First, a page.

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More about Assadist struggle to ascertain its own survival with help from Tehran and Moscow:

- From here:
Quote:
The Syrian delegation included mostly government officials in charge of financial and economic issues in Syria. It seemed that the purpose of the visit was mainly to get additional aid from Moscow. However, Syrian officials issued surprising statements afterward denying that Damascus had asked Moscow for any financial loans or a "line of credit."

The same diplomatic source said that this formal speech in Damascus aims to cover up that the demands of the Syrian economic delegation to Moscow included Russian loans, or a so-called line of credit of about $3 billion. However, the Russian side failed to meet this demand. This Syrian denial then arose merely to cover up the Russian rejection. Such a rejection can be justified because Moscow is dealing with other pressing priorities at the moment, including the Ukraine crisis and the global decline in the prices of energy resources; more important, Moscow must clarify some points with Damascus, not only on the level of economic aid and military logistical support, but also on the political level, in terms of the general behavior of the two allies regarding the ongoing events in Syria.
...
- Nevertheless, from here:

Quote:
...The report also claimed that Russia and Iran had opened a new credit line to Syria worth 6.4 billion dollars. Tehran has opened a credit line of 4.5 billion dollars and Russia opened a credit line of a billion dollars, in addition to 500 million intended for food and 400 million intended for flour.
With other words: as long as Iran can pay, Russians are happy to continue providing...
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Old 12-23-2014   #830
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Default What's left of Aleppo's old city

Via https://twitter.com/green_lemonnn/st...58544115531776.

November 2010



-------

October 2014

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Old 4 Weeks Ago   #831
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Default It was only a matter of time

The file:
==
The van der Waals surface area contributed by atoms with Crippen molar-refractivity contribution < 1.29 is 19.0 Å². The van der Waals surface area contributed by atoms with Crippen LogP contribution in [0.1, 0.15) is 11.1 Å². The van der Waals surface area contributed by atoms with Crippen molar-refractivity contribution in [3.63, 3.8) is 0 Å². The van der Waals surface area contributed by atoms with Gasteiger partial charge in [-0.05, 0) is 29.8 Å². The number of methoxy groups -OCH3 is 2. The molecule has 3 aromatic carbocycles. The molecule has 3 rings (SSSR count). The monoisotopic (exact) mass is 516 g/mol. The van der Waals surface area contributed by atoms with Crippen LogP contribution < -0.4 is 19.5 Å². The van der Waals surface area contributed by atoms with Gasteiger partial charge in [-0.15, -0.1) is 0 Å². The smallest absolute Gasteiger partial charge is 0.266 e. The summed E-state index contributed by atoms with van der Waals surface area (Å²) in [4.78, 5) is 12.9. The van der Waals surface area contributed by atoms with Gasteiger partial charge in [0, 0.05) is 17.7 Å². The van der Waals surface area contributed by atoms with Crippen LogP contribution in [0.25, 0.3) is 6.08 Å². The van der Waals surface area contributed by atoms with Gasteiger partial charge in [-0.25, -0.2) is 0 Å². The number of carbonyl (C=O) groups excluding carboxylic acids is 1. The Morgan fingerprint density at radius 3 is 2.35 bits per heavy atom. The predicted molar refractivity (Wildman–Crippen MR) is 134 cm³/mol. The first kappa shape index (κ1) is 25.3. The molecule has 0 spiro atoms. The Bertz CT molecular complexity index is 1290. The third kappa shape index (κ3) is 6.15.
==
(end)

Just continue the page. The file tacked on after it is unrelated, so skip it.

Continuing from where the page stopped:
http://www.foxnews.com/world/2014/12...ilot-captured/

ISIS reportedly shoots down Jordanian plane over Syria, pilot captured

Quote:
Islamic State group fighters shot down a Jordanian warplane on Wednesday over Syria and captured its pilot, activists and the country’s military said.

The Britain-based Syrian Observatory for Human Rights said the aircraft was shot down near the northern city of Raqqa, the Islamic State group's de facto capital.



Jordan’s state news agency, Petra, confirmed that the pilot was from Jordan and he has been captured, the BBC reports.
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Old 4 Weeks Ago   #832
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The CENTCOM and the Jordanian MoD have meanwhile denied a 'shot-down'. Without revealing any kind of details, they're talking about some sort of 'clear evidence' that the plane came down for other reasons.

Whatever was the case, the F-16AM (ex-Dutch, apparently) came down in a lake 11km east of ar-Raqqa. Lieutenant Muaaz Yusuf el-Kasasbah, its pilot, ejected safely and is now.... a 'hostage' (or 'POW'?) of the Daesh.

Few things are notable here:
- Generally, Coalition aircraft are flying high enough to avoid most of Daesh air defences; but sometimes they do get low to strafe. Whichever is the case, and despite some reports about the Daesh getting MANPADs from stocks captured from the Syrian military, or even from sources in Eastern Europe (see here for details), presently there is no evidence that any of these have been used.

- The RJAF is 'just another' of so many local air forces that de-facto represent USAF-clones: they were trained and are flying the same way, have the same procedures, tactics etc. The only difference between them and the USAF is that they are clocking more hours (they're not grounded for months because of political struggle over budgets though, contrary to the USAF).